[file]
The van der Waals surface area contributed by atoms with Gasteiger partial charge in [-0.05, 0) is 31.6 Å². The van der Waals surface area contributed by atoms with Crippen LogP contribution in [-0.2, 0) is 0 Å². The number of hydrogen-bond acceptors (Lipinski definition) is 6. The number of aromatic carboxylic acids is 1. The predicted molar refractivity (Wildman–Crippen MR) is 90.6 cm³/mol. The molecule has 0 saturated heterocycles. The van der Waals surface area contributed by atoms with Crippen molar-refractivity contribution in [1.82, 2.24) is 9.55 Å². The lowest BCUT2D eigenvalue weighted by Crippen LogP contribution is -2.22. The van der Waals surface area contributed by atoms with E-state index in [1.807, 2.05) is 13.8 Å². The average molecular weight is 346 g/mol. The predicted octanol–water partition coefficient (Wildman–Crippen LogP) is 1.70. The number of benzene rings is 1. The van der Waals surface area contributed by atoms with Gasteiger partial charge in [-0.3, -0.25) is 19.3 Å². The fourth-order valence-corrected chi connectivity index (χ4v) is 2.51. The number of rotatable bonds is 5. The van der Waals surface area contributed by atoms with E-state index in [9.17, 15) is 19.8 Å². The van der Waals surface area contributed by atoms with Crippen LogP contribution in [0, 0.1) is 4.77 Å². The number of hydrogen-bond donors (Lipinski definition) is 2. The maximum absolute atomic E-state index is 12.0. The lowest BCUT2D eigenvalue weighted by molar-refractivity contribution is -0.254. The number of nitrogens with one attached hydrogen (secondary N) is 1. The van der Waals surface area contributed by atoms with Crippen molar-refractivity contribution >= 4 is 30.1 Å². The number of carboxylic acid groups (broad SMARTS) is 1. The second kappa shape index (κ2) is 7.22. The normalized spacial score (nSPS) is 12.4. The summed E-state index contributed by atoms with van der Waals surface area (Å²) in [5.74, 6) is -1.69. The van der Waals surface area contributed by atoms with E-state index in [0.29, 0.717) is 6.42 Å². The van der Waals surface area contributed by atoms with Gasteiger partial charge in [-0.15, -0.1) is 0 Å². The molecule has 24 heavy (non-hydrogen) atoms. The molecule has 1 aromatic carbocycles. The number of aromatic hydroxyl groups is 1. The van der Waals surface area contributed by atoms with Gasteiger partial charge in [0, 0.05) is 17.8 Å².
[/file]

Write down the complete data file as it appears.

The van der Waals surface area contributed by atoms with Gasteiger partial charge in [-0.05, 0) is 31.6 Å². The van der Waals surface area contributed by atoms with Crippen LogP contribution in [-0.2, 0) is 0 Å². The number of hydrogen-bond acceptors (Lipinski definition) is 6. The number of aromatic carboxylic acids is 1. The predicted molar refractivity (Wildman–Crippen MR) is 90.6 cm³/mol. The molecule has 0 saturated heterocycles. The van der Waals surface area contributed by atoms with Crippen molar-refractivity contribution in [1.82, 2.24) is 9.55 Å². The lowest BCUT2D eigenvalue weighted by Crippen LogP contribution is -2.22. The van der Waals surface area contributed by atoms with E-state index in [1.807, 2.05) is 13.8 Å². The average molecular weight is 346 g/mol. The predicted octanol–water partition coefficient (Wildman–Crippen LogP) is 1.70. The number of benzene rings is 1. The van der Waals surface area contributed by atoms with Gasteiger partial charge in [-0.3, -0.25) is 19.3 Å². The fourth-order valence-corrected chi connectivity index (χ4v) is 2.51. The number of rotatable bonds is 5. The van der Waals surface area contributed by atoms with E-state index in [9.17, 15) is 19.8 Å². The van der Waals surface area contributed by atoms with Crippen LogP contribution in [0, 0.1) is 4.77 Å². The number of hydrogen-bond donors (Lipinski definition) is 2. The maximum absolute atomic E-state index is 12.0. The lowest BCUT2D eigenvalue weighted by molar-refractivity contribution is -0.254. The number of nitrogens with one attached hydrogen (secondary N) is 1. The van der Waals surface area contributed by atoms with Crippen molar-refractivity contribution >= 4 is 30.1 Å². The number of carboxylic acid groups (broad SMARTS) is 1. The second kappa shape index (κ2) is 7.22. The normalized spacial score (nSPS) is 12.4. The summed E-state index contributed by atoms with van der Waals surface area (Å²) in [5.74, 6) is -1.69. The van der Waals surface area contributed by atoms with E-state index in [0.29, 0.717) is 6.42 Å². The van der Waals surface area contributed by atoms with Gasteiger partial charge in [-0.15, -0.1) is 0 Å². The molecule has 24 heavy (non-hydrogen) atoms. The molecule has 1 aromatic carbocycles. The number of aromatic hydroxyl groups is 1. The van der Waals surface area contributed by atoms with Gasteiger partial charge in [0, 0.05) is 17.8 Å².